Ryerson’s rooftop farm to introduce Black and Indigenous food initiatives this spring

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By Jack Wise

Staff at Ryerson’s Urban Farm say they are looking forward to introducing more Black and Indigenous food initiatives this growing season, as the Ontario government permitted farms to reopen in January. 

Sam Howden is Métis from Treaty 1 territory, also known as Winnipeg, and the first Indigenous field assistant at the Urban Farm since the position was established in September 2020. Howden said they will be working on an 868 sq. feet plot of growing space on the farm, which is dedicated to Indigenous foodways.

“Foodways relate to cultural ways of growing, practicing and consuming food and medicines,” according to Howden. 

The crops that they’re working with are corn, beans and squash—traditionally known in Indigenous agriculture as the “Three Sisters”—along with traditional medicines. Howden said one of the medicines they are focusing on is nervines which help calm the nervous system, something that could be helpful to those feeling a lot of stress during the pandemic. Nervines can be brewed like tea to experience its calming effects. 

“We are following planting, moon phases, planting traditional medicines of the Anishinaabe,” Howden said, citing that the Urban Farm at large is on Anishinaabe, Haudenosaunee and Mississaugas of the Credit territory. “We want to be representative and respectful of [the culture] in this area, even if it’s on a roof.”

According to Ryerson’s website, the Urban Farm opened in 2014 on the Andrew and Valerie Pringle Environmental Green Roof, located atop the George Vari Engineering and Computing Centre. In an average year, around 8,000 to 10,000 pounds of produce are grown every season, the website reads.

According to engagement coordinator Cindy Pham, tending to the farm is a year-round project but growing seasons are in the spring, summer and early fall. 

A sky blue background with white clouds. At the top, there's text that reads "A year at Urban Farm." Underneath, the text says from late February to early march the farm opens up the greenhouse for the season and in early March, seedlings are started. From April to May, seeds and seedlings are planted into the soil. From May to October, crops are ready to be harvested in the field. From November to early February, the farm is closed for the season and planning for next year begins. At the bottom of the photo, there is green grass.
Infographic: Charlize Alcaraz

Last year, the Urban Farm staff had to reduce their on-site operations because of the pandemic, however Pham said they still had a successful season last summer.

“As the season progressed, we decided to operate by growing low input, but high energy [and] nutrient dense crops so that the farm team could limit the amount of time spent on-site,” said Pham. 

She also said that the Urban Farm donated all of its food to its volunteers and staff as well as communities around Ryerson, such as Building Roots in Moss Park and to the Ryerson Pow Wow.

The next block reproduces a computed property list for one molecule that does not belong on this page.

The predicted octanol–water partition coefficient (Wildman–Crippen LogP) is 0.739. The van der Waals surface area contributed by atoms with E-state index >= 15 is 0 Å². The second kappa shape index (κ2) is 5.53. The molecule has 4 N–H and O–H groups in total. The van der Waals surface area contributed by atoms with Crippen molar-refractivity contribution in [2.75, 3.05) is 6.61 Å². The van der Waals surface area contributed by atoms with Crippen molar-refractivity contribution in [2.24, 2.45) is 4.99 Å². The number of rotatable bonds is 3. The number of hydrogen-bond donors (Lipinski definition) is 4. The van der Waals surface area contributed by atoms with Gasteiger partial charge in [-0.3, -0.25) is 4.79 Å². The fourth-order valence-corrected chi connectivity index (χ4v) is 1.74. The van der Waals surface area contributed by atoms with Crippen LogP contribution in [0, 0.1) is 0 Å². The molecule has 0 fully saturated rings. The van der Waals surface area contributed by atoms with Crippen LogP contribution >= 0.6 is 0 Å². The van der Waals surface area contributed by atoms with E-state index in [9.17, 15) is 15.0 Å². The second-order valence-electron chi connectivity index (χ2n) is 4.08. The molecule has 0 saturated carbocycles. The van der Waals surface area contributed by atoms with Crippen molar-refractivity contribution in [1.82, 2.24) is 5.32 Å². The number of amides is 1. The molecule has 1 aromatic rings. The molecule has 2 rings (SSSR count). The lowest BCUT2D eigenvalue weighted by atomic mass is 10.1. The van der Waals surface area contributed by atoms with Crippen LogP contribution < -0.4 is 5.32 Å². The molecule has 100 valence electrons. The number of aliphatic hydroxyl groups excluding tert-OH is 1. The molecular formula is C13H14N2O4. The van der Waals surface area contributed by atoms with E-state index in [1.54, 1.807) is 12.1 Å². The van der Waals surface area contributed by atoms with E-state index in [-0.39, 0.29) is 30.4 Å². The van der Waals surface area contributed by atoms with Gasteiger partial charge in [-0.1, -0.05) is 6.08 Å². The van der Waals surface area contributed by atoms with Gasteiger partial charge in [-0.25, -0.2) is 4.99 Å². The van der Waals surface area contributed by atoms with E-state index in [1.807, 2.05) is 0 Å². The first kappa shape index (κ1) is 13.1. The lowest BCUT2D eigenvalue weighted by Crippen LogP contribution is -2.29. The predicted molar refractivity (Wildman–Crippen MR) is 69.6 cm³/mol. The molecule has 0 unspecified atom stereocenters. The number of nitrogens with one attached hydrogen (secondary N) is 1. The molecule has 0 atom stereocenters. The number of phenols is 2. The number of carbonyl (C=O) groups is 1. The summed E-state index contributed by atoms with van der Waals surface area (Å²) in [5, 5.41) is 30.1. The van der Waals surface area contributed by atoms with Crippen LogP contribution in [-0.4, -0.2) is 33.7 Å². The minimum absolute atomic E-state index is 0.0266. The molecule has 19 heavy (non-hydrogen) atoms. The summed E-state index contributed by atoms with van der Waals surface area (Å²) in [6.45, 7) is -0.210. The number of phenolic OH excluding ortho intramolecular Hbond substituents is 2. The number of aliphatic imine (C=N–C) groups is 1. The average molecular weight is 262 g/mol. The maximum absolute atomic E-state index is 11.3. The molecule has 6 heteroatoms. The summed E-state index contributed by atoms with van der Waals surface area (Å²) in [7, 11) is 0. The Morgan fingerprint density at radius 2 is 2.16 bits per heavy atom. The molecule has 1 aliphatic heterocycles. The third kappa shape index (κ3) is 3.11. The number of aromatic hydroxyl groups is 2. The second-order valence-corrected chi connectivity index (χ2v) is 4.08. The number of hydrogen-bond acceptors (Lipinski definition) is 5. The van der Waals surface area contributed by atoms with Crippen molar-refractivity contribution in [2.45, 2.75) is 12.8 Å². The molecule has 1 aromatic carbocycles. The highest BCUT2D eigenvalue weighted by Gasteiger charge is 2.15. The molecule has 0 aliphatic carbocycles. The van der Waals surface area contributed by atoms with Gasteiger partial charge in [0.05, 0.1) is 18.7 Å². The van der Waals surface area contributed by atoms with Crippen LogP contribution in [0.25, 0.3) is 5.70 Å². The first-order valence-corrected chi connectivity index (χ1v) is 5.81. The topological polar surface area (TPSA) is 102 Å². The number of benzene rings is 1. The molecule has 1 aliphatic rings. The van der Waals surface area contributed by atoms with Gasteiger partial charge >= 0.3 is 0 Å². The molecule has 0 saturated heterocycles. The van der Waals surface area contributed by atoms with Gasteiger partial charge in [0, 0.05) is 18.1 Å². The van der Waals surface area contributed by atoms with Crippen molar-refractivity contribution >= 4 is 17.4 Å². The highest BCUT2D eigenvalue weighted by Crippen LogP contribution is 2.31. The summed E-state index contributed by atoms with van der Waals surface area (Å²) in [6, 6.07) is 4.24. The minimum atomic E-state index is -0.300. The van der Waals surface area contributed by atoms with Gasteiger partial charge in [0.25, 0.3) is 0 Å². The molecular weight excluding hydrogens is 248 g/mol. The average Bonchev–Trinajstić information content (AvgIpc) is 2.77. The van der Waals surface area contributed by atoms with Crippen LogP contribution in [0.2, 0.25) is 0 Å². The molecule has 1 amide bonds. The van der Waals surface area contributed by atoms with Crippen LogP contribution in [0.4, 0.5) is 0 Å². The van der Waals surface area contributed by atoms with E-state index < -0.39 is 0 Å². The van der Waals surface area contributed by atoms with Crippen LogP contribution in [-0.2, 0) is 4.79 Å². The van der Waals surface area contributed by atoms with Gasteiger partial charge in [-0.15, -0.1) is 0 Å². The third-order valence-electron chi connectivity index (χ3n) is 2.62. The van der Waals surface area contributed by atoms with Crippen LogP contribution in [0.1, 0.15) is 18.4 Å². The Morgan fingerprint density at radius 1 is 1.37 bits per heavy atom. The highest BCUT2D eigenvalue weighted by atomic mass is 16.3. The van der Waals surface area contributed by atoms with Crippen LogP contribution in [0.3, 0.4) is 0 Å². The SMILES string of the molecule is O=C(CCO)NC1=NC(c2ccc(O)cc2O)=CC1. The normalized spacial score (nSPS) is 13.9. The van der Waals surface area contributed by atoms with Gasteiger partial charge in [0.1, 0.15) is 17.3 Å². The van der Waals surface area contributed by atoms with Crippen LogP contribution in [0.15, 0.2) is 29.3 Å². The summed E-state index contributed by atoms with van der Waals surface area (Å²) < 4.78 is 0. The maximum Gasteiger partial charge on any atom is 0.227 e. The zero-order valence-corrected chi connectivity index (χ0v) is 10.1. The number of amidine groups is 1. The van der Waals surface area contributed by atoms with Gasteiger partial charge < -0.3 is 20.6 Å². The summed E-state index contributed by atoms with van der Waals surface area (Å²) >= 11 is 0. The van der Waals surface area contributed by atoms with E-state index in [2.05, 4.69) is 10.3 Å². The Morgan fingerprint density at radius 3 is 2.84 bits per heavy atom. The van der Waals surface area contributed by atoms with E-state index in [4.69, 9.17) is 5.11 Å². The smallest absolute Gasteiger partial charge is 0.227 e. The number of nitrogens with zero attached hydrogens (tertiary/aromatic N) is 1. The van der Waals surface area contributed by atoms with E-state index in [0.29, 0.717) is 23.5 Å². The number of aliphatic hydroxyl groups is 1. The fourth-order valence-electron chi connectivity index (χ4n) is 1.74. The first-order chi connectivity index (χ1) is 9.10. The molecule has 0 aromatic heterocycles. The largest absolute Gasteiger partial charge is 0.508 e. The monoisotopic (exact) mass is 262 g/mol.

“We want to be representative and respectful of [the culture] in this area, even if it’s on a roof”

Mir Asoh, the Black Food Sovereignty student engagement assistant, said they’re working on delivering cultural workshops to engage with Black community members about food sovereignty alongside the Urban Farm. They’re working with Nicole Austin, the Black Food Sovereignty engagement coordinator and project lead for the “Harvest Collective.”

Through their project, Asoh said it will engage in restorative initiatives and community building activities. 

Asoh also said they’re organizing workshops that will teach the growing of cultural plants, such as callaloo, African eggplant and okra. Asoh and Austin held an event on Feb. 26 with Ryerson’s Centre for Studies in Food Security and Afri-Can FoodBasket about how Black Food Sovereignty and Black resiliency can transform food systems. 

Working together with Indigenous initiatives on the farm, Asoh said they’re hopeful for what the growing season will bring. “Having Black and Indigenous people working together, we have a long history of that,” they said. “Seeing that happen on Ryerson campus in real time is beautiful.”

Even though there are some health concerns given the circumstances of the pandemic, Asoh said they’re excited for the work that’s going to be done. 

“I love plants, I love gardening; it feels really ancestral,” they said. “I am looking forward to get on the farm and be with the soil, be with the plants.”

Howden said being allowed to work outdoors during the pandemic allows them to be “nourished” by the farm with their co-workers. With their unique work environment, they hope that they can continue to grow the community and their volunteer base at the farm. 

“Even though we’re wearing masks and we’re social distancing, it’s a really wonderful opportunity,” Howden said.

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